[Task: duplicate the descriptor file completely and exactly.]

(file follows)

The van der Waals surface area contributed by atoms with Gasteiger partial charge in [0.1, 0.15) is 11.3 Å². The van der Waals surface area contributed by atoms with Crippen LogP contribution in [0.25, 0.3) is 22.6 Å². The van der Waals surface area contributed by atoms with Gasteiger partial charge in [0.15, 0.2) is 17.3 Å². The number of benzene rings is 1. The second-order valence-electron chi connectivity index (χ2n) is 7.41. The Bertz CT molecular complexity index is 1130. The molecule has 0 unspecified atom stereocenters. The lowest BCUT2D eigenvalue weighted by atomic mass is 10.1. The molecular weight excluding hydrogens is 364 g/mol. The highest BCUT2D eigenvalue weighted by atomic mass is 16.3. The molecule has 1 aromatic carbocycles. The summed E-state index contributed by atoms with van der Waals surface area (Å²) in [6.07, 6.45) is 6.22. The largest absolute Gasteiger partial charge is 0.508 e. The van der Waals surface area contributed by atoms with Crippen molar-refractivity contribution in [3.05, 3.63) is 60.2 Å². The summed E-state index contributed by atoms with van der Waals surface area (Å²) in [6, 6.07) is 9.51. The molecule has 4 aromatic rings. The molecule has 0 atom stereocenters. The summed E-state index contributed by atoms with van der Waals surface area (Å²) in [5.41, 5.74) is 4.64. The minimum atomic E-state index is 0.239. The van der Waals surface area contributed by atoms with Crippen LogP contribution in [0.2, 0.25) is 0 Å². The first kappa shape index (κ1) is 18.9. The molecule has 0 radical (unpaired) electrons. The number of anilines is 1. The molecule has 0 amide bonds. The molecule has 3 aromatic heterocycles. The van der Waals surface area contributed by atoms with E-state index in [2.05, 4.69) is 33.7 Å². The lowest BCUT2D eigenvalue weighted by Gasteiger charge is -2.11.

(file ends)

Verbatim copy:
The van der Waals surface area contributed by atoms with Gasteiger partial charge in [0.1, 0.15) is 11.3 Å². The van der Waals surface area contributed by atoms with Crippen LogP contribution in [0.25, 0.3) is 22.6 Å². The van der Waals surface area contributed by atoms with Gasteiger partial charge in [0.15, 0.2) is 17.3 Å². The number of benzene rings is 1. The second-order valence-electron chi connectivity index (χ2n) is 7.41. The Bertz CT molecular complexity index is 1130. The molecule has 0 unspecified atom stereocenters. The lowest BCUT2D eigenvalue weighted by atomic mass is 10.1. The molecular weight excluding hydrogens is 364 g/mol. The highest BCUT2D eigenvalue weighted by atomic mass is 16.3. The molecule has 1 aromatic carbocycles. The summed E-state index contributed by atoms with van der Waals surface area (Å²) in [6.07, 6.45) is 6.22. The largest absolute Gasteiger partial charge is 0.508 e. The van der Waals surface area contributed by atoms with Crippen molar-refractivity contribution in [3.05, 3.63) is 60.2 Å². The summed E-state index contributed by atoms with van der Waals surface area (Å²) in [6, 6.07) is 9.51. The molecule has 4 aromatic rings. The molecule has 0 atom stereocenters. The summed E-state index contributed by atoms with van der Waals surface area (Å²) in [5.41, 5.74) is 4.64. The minimum atomic E-state index is 0.239. The van der Waals surface area contributed by atoms with Crippen LogP contribution in [0.2, 0.25) is 0 Å². The first kappa shape index (κ1) is 18.9. The molecule has 0 radical (unpaired) electrons. The number of anilines is 1. The molecule has 0 amide bonds. The molecule has 3 aromatic heterocycles. The van der Waals surface area contributed by atoms with E-state index in [2.05, 4.69) is 33.7 Å². The lowest BCUT2D eigenvalue weighted by Gasteiger charge is -2.11.